The stick horse has a button you press to make him whinny. (No, don't ask yourself why I'm absolutely certain this stick horse is a gelding: my underbrain at work.)  I, of course, made my own horse noises for my stick horse (he was black, with a white star, and some white hair in his black mane, so his invisible feet probably had at least a few white socks) but I realized how few children nowadays have horses over the back fence to imitate. How sad.

I, on the other hand, had no plush dinosaurs at all. Also sad. This one is so very squishy, yet so RAWR! that I'm tempted to keep him. 

I had a lot of little metal cars, but no tanks. I had a toy tractor, though, and best of all, a fire engine that pumped real water through its hose. I hope that the unknown children who ultimately receive these have as much fun with them as I had with mine. 


Monday, November 24, 2014

walking the Big Beech trail

My latest walk covered more of the Louisville Loop, and got me off the bicycle friendly pavement


(which I appreciate more in wet weather.)

About half a mile of this from the parking lot to the Big Beech trail.

It was a very sunny day, which meant that when I took pictures with the iPod touch I could see absolutely nothing in the screen except my reflection, which led to lots of pictures like this:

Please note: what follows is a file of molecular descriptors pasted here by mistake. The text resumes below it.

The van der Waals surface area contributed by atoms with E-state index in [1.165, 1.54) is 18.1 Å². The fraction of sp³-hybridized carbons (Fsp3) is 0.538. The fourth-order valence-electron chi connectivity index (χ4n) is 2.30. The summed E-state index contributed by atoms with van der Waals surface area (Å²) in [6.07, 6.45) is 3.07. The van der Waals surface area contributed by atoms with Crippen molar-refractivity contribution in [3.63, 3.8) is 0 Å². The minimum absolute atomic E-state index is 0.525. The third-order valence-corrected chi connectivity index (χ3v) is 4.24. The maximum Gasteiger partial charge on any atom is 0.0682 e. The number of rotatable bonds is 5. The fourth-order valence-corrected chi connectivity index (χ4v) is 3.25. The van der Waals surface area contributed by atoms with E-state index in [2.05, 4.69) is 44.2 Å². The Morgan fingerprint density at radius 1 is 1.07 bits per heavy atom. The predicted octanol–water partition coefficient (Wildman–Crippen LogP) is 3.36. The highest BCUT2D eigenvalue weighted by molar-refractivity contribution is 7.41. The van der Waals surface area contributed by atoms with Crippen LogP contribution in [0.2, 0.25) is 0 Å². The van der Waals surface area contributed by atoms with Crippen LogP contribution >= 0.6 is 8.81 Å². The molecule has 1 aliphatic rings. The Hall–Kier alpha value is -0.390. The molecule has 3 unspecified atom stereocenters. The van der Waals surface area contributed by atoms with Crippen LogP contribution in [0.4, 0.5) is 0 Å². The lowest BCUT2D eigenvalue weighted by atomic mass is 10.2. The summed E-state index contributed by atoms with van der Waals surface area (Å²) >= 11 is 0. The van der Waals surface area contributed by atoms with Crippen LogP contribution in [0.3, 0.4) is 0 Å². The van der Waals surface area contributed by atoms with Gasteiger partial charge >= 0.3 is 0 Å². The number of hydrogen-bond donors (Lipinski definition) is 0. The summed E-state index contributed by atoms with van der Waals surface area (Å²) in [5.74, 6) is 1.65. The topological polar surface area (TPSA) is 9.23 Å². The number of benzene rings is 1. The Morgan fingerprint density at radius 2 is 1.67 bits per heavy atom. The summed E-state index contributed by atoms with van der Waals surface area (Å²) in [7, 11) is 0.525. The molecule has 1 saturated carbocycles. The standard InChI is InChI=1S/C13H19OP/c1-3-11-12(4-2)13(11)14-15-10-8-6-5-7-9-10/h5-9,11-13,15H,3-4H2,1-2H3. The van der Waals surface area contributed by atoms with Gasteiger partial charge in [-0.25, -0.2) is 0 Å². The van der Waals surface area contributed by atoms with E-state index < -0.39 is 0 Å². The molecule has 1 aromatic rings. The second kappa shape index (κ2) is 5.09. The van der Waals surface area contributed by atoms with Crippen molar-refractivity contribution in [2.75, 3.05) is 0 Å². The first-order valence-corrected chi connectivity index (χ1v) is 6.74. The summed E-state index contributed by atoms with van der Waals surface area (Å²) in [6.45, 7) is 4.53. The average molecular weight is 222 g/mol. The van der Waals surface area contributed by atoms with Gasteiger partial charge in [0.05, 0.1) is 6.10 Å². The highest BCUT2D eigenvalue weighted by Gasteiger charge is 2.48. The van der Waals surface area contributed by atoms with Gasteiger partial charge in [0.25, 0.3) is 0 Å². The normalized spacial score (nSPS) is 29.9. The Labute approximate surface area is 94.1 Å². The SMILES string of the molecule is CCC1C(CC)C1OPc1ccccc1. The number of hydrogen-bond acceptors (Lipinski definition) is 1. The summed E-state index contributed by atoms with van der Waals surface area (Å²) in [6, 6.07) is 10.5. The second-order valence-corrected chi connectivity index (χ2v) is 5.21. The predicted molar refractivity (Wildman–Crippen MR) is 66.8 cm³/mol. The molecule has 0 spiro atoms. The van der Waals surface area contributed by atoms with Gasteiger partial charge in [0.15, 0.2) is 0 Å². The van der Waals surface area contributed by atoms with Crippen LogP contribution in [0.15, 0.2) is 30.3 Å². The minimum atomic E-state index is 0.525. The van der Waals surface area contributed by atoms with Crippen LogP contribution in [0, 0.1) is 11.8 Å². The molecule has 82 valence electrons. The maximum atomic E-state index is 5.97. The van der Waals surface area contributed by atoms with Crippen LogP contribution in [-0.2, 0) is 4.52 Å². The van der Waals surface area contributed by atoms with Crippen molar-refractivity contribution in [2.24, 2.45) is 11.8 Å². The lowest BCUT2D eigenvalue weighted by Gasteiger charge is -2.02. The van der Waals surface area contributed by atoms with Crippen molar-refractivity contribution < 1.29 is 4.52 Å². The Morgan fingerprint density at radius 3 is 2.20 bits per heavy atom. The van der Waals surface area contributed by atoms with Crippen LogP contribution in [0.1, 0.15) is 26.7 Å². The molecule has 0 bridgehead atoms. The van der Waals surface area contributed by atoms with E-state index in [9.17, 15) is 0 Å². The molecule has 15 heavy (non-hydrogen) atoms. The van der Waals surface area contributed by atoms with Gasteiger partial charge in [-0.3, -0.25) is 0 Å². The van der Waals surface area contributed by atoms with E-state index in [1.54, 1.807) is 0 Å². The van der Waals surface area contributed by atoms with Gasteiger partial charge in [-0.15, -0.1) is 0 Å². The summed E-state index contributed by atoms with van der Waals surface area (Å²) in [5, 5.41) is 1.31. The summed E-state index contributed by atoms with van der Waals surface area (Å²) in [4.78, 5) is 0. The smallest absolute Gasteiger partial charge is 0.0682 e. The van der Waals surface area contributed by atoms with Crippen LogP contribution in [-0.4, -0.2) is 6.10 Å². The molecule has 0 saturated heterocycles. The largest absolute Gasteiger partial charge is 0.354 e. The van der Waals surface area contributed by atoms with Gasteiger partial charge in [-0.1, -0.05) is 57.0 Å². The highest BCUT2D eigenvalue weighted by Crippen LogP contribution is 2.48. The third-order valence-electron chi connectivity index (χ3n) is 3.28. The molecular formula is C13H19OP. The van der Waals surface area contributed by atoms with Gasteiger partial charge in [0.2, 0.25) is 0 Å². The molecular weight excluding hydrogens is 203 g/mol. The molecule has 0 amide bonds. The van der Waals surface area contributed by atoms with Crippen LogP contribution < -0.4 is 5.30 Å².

This is a really pretty bridge, and I took lots of pictures of it, most of them with even better views of my fingers.


On the other side of the bridge, this structure stands. Is it a bike rack or an exercise device? Or both?

Here I'm looking back at the pavement after turning onto the trail I planned to take.


And forward into the woods.



I've always loved tree roots.


The trail went uphill quite quickly, but without being too challenging. That's the same creek the bridge crossed.




Roots. I managed to crop my finger out.



More roots.




And roots of light.


Lots of sky at the top of the hill.



The trail starts gently down.




Here I spent several frustrating minutes trying to get a picture of some wrens. I heard them, and I was so pleased when I actually spotted them. But the camera refused to see them. Somewhere on that downed tree is a wren, but in all five shots I can't find one, and there were actually two of them.


Even in the woods it was a bright day, but coming out onto the main trail there was So Much Sky.



I can't wait to go again.

Thursday, November 20, 2014

first snow

Luckily I have lots of dry wood inside.


My dwarf pine.



No birds were braving the feeder yet.


I didn't dig the Jeep out for the less than half a mile to work.


There's the tree that's lost two branches in a year. I do hope this isn't a very heavy snow.